Hundreds of people came out in support of the controversial cyclist Wednesday in Montreal, where they chugged up Mont Royal with him in a fast-paced training run.
Armstrong was stripped of his seven Tour de France titles recently after the U.S. Anti-Doping Agency concluded he used banned substances.
The cancer survivor stunned the sports world by announcing he will no longer challenge the doping charges against him.
But many of the runners who charged up Mont Royal for nearly an hour with Armstrong said they support him, regardless of the controversies.
They said they still see him as an inspiration for those fighting cancer and lauded him for his successful charitable foundation.
"It's more about the guy who conquered cancer and who raised more than $500 million for the cause," Gabriel Laurin said before Armstrong arrived.
"That's why I'm here."
Armstrong, who was in Montreal to speak at the World Cancer Congress, sent out an open invitation Tuesday on his Twitter account, asking people to join him for the run.
He said he was surprised by how many people showed up.
"It was just a crazy idea," Armstrong said when asked why he decided to throw out the invitation.
When he arrived at the park, Armstrong slipped through the crowd and hopped up on a park bench. He thanked the runners for meeting him and drew cheers from the group.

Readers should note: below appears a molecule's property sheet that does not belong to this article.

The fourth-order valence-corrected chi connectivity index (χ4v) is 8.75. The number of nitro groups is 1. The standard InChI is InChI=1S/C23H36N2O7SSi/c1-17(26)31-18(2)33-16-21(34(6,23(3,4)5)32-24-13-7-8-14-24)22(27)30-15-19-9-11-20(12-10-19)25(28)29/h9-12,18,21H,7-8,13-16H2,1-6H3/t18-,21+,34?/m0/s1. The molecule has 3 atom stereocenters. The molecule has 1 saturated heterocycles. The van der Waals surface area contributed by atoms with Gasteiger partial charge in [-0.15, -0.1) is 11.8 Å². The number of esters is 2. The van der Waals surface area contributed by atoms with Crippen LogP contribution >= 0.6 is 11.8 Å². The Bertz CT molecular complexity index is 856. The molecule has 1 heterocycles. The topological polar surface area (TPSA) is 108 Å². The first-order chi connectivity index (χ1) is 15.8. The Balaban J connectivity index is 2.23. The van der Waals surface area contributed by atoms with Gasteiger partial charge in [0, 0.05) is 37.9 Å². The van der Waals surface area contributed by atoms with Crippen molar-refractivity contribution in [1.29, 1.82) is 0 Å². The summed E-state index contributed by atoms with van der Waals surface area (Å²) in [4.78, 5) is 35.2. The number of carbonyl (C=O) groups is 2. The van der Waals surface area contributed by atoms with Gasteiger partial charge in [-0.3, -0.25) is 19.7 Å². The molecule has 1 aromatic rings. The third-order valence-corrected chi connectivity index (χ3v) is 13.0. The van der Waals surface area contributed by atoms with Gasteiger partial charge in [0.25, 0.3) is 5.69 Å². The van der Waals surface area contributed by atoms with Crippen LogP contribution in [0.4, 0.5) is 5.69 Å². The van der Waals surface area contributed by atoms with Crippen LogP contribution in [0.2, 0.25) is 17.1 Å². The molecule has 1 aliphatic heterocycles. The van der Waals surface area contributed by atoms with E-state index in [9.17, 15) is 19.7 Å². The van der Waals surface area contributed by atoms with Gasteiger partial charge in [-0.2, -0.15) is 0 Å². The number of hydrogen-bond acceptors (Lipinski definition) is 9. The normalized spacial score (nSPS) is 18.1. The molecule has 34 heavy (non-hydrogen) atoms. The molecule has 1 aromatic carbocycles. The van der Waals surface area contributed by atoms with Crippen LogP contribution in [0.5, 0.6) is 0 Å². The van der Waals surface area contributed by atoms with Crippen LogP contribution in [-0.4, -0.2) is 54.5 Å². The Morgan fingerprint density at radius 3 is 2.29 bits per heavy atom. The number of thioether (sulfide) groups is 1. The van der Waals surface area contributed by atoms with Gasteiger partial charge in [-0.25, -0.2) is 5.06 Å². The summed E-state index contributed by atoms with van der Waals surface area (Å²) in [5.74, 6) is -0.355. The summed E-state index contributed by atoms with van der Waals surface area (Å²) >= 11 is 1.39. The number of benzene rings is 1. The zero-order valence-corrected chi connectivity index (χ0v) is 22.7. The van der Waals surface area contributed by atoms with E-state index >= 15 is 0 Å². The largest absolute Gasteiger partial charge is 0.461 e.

"Just one thing real quick: I have no idea where we're going," he said before being led out to the park's gravel-covered path.
The stampede of runners kicked up clouds of grey dust on the trail, with Armstrong near the front of the pack sandwiched between dozens of people.
Several people running alongside him jostled with each other as they tried to snap photos of themselves beside him as the mass of bodies bobbed up the path.
At one point a TV camera operator dropped a large camera on the trail right in front of Armstrong, who nimbly hopped over it.
"That was an expensive drop," Armstrong shouted as he continued running.
Gaston Mogollones said he stayed close to Armstrong for most of the run.
"He has a good pace, but we couldn't see him because it was kind of like a wolf pack," he said, referring to the runners who encircled Armstrong. "He's a strong man."
Mogollones said he's aware of the doping controversy surrounding Armstrong, but he insisted it doesn't matter to him. He's more interested in what Armstrong has done for cancer research than the sporting side of the cyclist's life.
"For me, it's more important to do that than the sport," he said.
Shortly after the run, Armstrong tweeted a message to his running partners: "Salut Montreal - Merci/Thanks for the run!! I had a blast."
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